Other works that implicitly challenge existing representations of the Middle East and North Africa include Latent Images, Diary of a Photographer, 177 Days of Performances (2015) by Joana Hadjithomas and Khalil Joreige, an installation of 354 books, displayed on 177 metal shelves, that purport to contain written descriptions of pictures taken by a fictional photographer, Abdallah Farah, during the Lebanese Civil War to illustrate the fine line between the process of mythmaking and the “real.”
Among the works that touch on the urgent subject of the migration of people and ideas is Flying Carpets (2011) by Nadia Kaabi-Linke, a stainless steel structure installed overhead that casts shadows in the gallery that evoke the outlines of the carpets on which undocumented migrants from North Africa and Asia display the goods they sell to tourists in Venice.
Architecture figures as a key element in the formation of modernism in the region and is prevalent in several works including Untitled (Ghardaïa) (2009) by Kader Attia, a scale model in couscous of the Algerian World Heritage Site of Ghardaïa, the traditional buildings of which influenced the modernism of Le Corbusier; Building (2009) by Susan Hefuna, a suite of nine drawings that suggest both cartographic diagrams and sketches of architectural elements such as the mashrabiya or traditional latticed window; Plan for Greater Baghdad (2015) by Ala Younis, a large installation of archival materials and architectural models of the gymnasium designed for Baghdad in 1957 by Le Corbusier and inaugurated in 1980 as the Saddam Hussein Gymnasium. By contrast, Abbas Akhavan’s Study for a Monument (2013–16), a series of bronze casts of plants native to the Tigris-Euphrates river system that are placed on the floor atop white sheets, suggests a range of alternative ideas around the culture and dissemination of public monuments.
A hybridized view of past and present is presented by Ergin Çavuşoğlu’s work Crystal & Flame (2010), which draws on literary texts from the nineteenth and twentieth centuries to meditate on social norms and moral codes through the depiction of three outwardly disparate but ultimately complimentary narratives that probe systems of value and polarity in contemporary society. Similarly, Ahmed Mater’s Disarm (2013) and Disarm 1–10 (2013), present video and photographs taken by the artist from the cockpit of a Saudi military helicopter scouting for unauthorized pilgrims approaching Mecca, thereby highlighting an urban landscape undergoing rapid structural and social change.
To showcase the breadth of videos acquired, two will be rotated halfway through the installation: A Brief History of Collapses (2012) by Mariam Ghani, a two-channel video installation that contrasts the eighteenth-century Fridericianum in Kassel, Germany (now restored from the damage it suffered in World War II) with the Dar ul-Aman Palace in Kabul, Afghanistan (built in 1929 and now a ruin), will be on view through July 6, along with Çavuşoğlu’s Crystal & Flame. Zineb Sedira’s Gardiennes d’images (2010), a multichannel video that explores the archive of Algerian-French photographer Mohammed Kouaci (1922–1996), who was active during the Algerian war of independence, and the reminiscences of his widow who is interviewed by the artist, will be on view from July 8 through the close of the exhibition. Evaders (2009), a two-channel video installation by Ori Gersht, which chronicles the 1940 flight into exile and subsequent death of Walter Benjamin, returns to the pertinent subject of migration and will also be on view beginning on July 8.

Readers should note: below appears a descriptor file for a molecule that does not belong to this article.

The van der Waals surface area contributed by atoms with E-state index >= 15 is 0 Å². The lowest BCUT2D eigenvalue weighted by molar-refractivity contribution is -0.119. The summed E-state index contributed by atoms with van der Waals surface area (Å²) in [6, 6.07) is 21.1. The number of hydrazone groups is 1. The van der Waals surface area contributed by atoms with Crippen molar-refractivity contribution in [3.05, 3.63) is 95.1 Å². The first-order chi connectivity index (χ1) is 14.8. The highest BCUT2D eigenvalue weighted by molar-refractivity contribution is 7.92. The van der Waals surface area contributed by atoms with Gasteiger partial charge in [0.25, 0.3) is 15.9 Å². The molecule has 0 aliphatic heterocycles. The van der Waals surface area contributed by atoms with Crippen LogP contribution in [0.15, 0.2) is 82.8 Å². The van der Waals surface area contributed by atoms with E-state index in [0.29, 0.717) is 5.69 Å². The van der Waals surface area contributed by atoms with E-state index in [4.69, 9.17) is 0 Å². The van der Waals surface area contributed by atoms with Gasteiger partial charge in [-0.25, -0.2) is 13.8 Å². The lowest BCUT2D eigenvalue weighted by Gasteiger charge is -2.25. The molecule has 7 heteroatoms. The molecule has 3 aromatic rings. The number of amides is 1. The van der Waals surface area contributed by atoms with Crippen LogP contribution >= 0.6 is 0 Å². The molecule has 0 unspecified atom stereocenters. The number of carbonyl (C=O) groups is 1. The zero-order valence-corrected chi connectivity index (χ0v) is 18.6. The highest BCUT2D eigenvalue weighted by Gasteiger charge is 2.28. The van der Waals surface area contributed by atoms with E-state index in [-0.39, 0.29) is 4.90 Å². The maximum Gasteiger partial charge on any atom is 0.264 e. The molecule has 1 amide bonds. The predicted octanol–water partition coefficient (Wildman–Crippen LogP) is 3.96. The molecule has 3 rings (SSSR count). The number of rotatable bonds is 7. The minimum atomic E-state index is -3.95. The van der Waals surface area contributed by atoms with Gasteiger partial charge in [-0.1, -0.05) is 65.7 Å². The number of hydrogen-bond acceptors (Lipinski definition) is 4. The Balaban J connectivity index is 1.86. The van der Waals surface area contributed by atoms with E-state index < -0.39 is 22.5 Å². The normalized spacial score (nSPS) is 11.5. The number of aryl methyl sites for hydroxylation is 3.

Artists represented in the exhibition are:
Abbas Akhavan (b. 1977, Tehran; lives and works in Toronto)
Kader Attia (b. 1970, Paris; lives and works in Berlin)
Ergin Çavuşoğlu (b. 1968, Targovishte, Bulgaria; lives and works in London)
Ali Cherri (b. 1976, Beirut; live and works in Beirut and Paris)
Ori Gersht (b. 1967, Tel Aviv; lives and works in London
Mariam Ghani (b. 1978, New York; lives and works in New York)
Joana Hadjithomas and Khalil Joreige (b. 1969, Beirut, Lebanon; live and work in Beirut and Paris)
Rokni Haerizadeh (b. 1978, Tehran; lives and works in Dubai)
Susan Hefuna (b. 1962, Berlin; lives and works in Düsseldorf)
Iman Issa (b. 1979, Cairo; lives and works in New York)
Nadia Kaabi-Linke (b. 1978, Tunis; lives and works in Berlin)
Mohammed Kazem (b. 1969, Dubai; lives and works in Dubai)
Hassan Khan (b. 1975, London; lives and works in Cairo)
Ahmed Mater (b. 1979, Tabuk, Saudi Arabia; lives and works in Jeddah, Saudi Arabia)
Zineb Sedira (b. 1963, Paris; lives and works in London)
Ala Younis (b. 1974, Kuwait; lives and works in Amman, Jordan, and London)
Additional acquisitions for the Guggenheim UBS MAP collection include work by artists Lida Abdul (b. 1973, Kabul; lives and works in Los Angeles and Kabul), Emily Jacir (b. 1972, Bethlehem, lives and works in Rome, Italy and Ramallah, Palestine) and Gülsün Karamustafa (b. 1946, Ankara, Turkey; lives and works in Istanbul.)
But a Storm Is Blowing from Paradise: Contemporary Art of the Middle East and North Africa is organized by Sara Raza, Guggenheim UBS MAP Curator, Middle East and North Africa. Joan Young, Director of Curatorial Affairs, Solomon R. Guggenheim Museum, provides curatorial oversight for the MAP initiative with Amara Antilla, Assistant Curator.